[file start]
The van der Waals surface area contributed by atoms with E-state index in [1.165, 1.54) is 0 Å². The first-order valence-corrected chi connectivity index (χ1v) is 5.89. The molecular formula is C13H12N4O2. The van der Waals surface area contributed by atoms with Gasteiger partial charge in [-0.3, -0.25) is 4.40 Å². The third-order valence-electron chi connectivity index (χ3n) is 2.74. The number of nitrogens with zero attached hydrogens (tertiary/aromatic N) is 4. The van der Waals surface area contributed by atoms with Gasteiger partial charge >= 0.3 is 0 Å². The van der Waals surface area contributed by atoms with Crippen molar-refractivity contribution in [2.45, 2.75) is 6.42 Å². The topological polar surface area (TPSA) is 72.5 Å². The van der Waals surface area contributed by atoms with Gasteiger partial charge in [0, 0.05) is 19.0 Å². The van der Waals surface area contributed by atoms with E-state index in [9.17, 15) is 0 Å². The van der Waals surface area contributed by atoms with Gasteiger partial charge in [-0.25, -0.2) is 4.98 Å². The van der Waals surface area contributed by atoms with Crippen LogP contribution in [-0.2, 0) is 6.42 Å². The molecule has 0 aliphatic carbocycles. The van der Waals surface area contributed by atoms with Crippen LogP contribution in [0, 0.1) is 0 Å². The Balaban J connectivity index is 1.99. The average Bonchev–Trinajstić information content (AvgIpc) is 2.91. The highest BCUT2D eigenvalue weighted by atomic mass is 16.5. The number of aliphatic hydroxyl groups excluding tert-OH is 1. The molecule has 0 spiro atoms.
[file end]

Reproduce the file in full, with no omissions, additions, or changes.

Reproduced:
The van der Waals surface area contributed by atoms with E-state index in [1.165, 1.54) is 0 Å². The first-order valence-corrected chi connectivity index (χ1v) is 5.89. The molecular formula is C13H12N4O2. The van der Waals surface area contributed by atoms with Gasteiger partial charge in [-0.3, -0.25) is 4.40 Å². The third-order valence-electron chi connectivity index (χ3n) is 2.74. The number of nitrogens with zero attached hydrogens (tertiary/aromatic N) is 4. The van der Waals surface area contributed by atoms with Gasteiger partial charge >= 0.3 is 0 Å². The van der Waals surface area contributed by atoms with Crippen molar-refractivity contribution in [2.45, 2.75) is 6.42 Å². The topological polar surface area (TPSA) is 72.5 Å². The van der Waals surface area contributed by atoms with Gasteiger partial charge in [0, 0.05) is 19.0 Å². The van der Waals surface area contributed by atoms with E-state index in [9.17, 15) is 0 Å². The van der Waals surface area contributed by atoms with Gasteiger partial charge in [-0.25, -0.2) is 4.98 Å². The van der Waals surface area contributed by atoms with Crippen LogP contribution in [-0.2, 0) is 6.42 Å². The molecule has 0 aliphatic carbocycles. The van der Waals surface area contributed by atoms with Crippen LogP contribution in [0, 0.1) is 0 Å². The Balaban J connectivity index is 1.99. The average Bonchev–Trinajstić information content (AvgIpc) is 2.91. The highest BCUT2D eigenvalue weighted by atomic mass is 16.5. The number of aliphatic hydroxyl groups excluding tert-OH is 1. The molecule has 0 spiro atoms.